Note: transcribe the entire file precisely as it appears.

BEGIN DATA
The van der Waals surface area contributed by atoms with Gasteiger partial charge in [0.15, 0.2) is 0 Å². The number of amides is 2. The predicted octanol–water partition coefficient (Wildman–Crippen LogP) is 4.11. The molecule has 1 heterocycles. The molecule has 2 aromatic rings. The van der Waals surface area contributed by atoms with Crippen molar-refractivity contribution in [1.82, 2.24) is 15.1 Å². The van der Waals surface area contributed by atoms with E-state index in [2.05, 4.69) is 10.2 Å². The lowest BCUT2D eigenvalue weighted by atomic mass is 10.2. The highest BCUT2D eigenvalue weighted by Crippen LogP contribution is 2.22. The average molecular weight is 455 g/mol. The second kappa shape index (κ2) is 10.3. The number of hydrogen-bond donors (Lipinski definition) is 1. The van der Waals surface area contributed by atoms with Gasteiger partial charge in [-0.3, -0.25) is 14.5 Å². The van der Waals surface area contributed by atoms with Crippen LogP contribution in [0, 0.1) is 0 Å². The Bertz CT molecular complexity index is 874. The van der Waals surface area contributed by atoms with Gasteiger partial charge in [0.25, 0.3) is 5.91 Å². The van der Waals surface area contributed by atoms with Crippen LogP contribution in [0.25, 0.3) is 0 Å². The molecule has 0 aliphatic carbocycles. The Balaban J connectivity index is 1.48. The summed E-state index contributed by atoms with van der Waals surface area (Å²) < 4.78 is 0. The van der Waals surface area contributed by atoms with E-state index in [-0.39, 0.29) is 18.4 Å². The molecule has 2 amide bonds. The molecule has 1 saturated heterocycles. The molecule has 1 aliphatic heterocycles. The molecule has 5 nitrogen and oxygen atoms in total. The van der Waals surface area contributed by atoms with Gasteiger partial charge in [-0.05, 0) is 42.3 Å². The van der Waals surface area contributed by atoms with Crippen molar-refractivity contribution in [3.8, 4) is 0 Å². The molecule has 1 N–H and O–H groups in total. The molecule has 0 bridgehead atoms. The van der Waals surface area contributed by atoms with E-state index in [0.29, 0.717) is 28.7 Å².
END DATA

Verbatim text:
The van der Waals surface area contributed by atoms with Gasteiger partial charge in [0.15, 0.2) is 0 Å². The number of amides is 2. The predicted octanol–water partition coefficient (Wildman–Crippen LogP) is 4.11. The molecule has 1 heterocycles. The molecule has 2 aromatic rings. The van der Waals surface area contributed by atoms with Crippen molar-refractivity contribution in [1.82, 2.24) is 15.1 Å². The van der Waals surface area contributed by atoms with E-state index in [2.05, 4.69) is 10.2 Å². The lowest BCUT2D eigenvalue weighted by atomic mass is 10.2. The highest BCUT2D eigenvalue weighted by Crippen LogP contribution is 2.22. The average molecular weight is 455 g/mol. The second kappa shape index (κ2) is 10.3. The number of hydrogen-bond donors (Lipinski definition) is 1. The van der Waals surface area contributed by atoms with Gasteiger partial charge in [-0.3, -0.25) is 14.5 Å². The van der Waals surface area contributed by atoms with Crippen LogP contribution in [0, 0.1) is 0 Å². The Bertz CT molecular complexity index is 874. The van der Waals surface area contributed by atoms with Gasteiger partial charge in [0.25, 0.3) is 5.91 Å². The van der Waals surface area contributed by atoms with Crippen LogP contribution in [0.25, 0.3) is 0 Å². The molecule has 0 aliphatic carbocycles. The Balaban J connectivity index is 1.48. The summed E-state index contributed by atoms with van der Waals surface area (Å²) < 4.78 is 0. The van der Waals surface area contributed by atoms with E-state index in [-0.39, 0.29) is 18.4 Å². The molecule has 2 amide bonds. The molecule has 1 saturated heterocycles. The molecule has 1 aliphatic heterocycles. The molecule has 5 nitrogen and oxygen atoms in total. The van der Waals surface area contributed by atoms with Gasteiger partial charge in [-0.05, 0) is 42.3 Å². The van der Waals surface area contributed by atoms with Crippen molar-refractivity contribution in [3.8, 4) is 0 Å². The molecule has 1 N–H and O–H groups in total. The molecule has 0 bridgehead atoms. The van der Waals surface area contributed by atoms with E-state index in [0.29, 0.717) is 28.7 Å².